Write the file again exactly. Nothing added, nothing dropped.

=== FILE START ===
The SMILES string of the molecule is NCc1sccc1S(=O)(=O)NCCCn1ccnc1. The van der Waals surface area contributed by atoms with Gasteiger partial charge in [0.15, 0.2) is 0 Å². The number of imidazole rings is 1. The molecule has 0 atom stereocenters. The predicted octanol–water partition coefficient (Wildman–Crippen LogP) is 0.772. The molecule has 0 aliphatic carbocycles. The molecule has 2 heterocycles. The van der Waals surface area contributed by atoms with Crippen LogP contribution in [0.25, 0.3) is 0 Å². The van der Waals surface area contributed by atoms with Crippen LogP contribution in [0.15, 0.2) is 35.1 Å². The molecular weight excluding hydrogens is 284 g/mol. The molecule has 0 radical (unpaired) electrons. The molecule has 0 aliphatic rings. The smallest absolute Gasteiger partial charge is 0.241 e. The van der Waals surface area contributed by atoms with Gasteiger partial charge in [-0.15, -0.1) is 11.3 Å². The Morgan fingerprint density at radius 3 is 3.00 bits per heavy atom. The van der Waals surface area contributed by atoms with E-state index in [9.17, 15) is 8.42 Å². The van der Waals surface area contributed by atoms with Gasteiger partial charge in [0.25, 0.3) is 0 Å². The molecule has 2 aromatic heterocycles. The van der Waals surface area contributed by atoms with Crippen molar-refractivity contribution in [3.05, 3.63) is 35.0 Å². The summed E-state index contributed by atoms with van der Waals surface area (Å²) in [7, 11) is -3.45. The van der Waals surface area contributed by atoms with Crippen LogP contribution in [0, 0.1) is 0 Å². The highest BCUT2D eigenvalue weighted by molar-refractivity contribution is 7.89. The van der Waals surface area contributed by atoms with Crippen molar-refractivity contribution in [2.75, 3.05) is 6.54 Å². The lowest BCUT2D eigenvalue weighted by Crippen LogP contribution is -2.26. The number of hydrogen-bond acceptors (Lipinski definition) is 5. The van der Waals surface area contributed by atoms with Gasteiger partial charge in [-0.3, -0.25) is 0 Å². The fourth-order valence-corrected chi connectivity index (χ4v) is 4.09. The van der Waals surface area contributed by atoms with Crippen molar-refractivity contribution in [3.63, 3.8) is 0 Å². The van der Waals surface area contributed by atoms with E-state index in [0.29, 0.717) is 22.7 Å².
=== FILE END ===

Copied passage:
The SMILES string of the molecule is NCc1sccc1S(=O)(=O)NCCCn1ccnc1. The van der Waals surface area contributed by atoms with Gasteiger partial charge in [0.15, 0.2) is 0 Å². The number of imidazole rings is 1. The molecule has 0 atom stereocenters. The predicted octanol–water partition coefficient (Wildman–Crippen LogP) is 0.772. The molecule has 0 aliphatic carbocycles. The molecule has 2 heterocycles. The van der Waals surface area contributed by atoms with Crippen LogP contribution in [0.25, 0.3) is 0 Å². The van der Waals surface area contributed by atoms with Crippen LogP contribution in [0.15, 0.2) is 35.1 Å². The molecular weight excluding hydrogens is 284 g/mol. The molecule has 0 radical (unpaired) electrons. The molecule has 0 aliphatic rings. The smallest absolute Gasteiger partial charge is 0.241 e. The van der Waals surface area contributed by atoms with Gasteiger partial charge in [-0.15, -0.1) is 11.3 Å². The Morgan fingerprint density at radius 3 is 3.00 bits per heavy atom. The van der Waals surface area contributed by atoms with E-state index in [9.17, 15) is 8.42 Å². The van der Waals surface area contributed by atoms with Gasteiger partial charge in [0.25, 0.3) is 0 Å². The molecule has 2 aromatic heterocycles. The van der Waals surface area contributed by atoms with Crippen molar-refractivity contribution in [3.05, 3.63) is 35.0 Å². The summed E-state index contributed by atoms with van der Waals surface area (Å²) in [7, 11) is -3.45. The van der Waals surface area contributed by atoms with Crippen LogP contribution in [0, 0.1) is 0 Å². The highest BCUT2D eigenvalue weighted by molar-refractivity contribution is 7.89. The van der Waals surface area contributed by atoms with Crippen molar-refractivity contribution in [2.75, 3.05) is 6.54 Å². The lowest BCUT2D eigenvalue weighted by Crippen LogP contribution is -2.26. The number of hydrogen-bond acceptors (Lipinski definition) is 5. The van der Waals surface area contributed by atoms with Gasteiger partial charge in [-0.3, -0.25) is 0 Å². The fourth-order valence-corrected chi connectivity index (χ4v) is 4.09. The van der Waals surface area contributed by atoms with Crippen molar-refractivity contribution in [3.63, 3.8) is 0 Å². The van der Waals surface area contributed by atoms with E-state index in [0.29, 0.717) is 22.7 Å².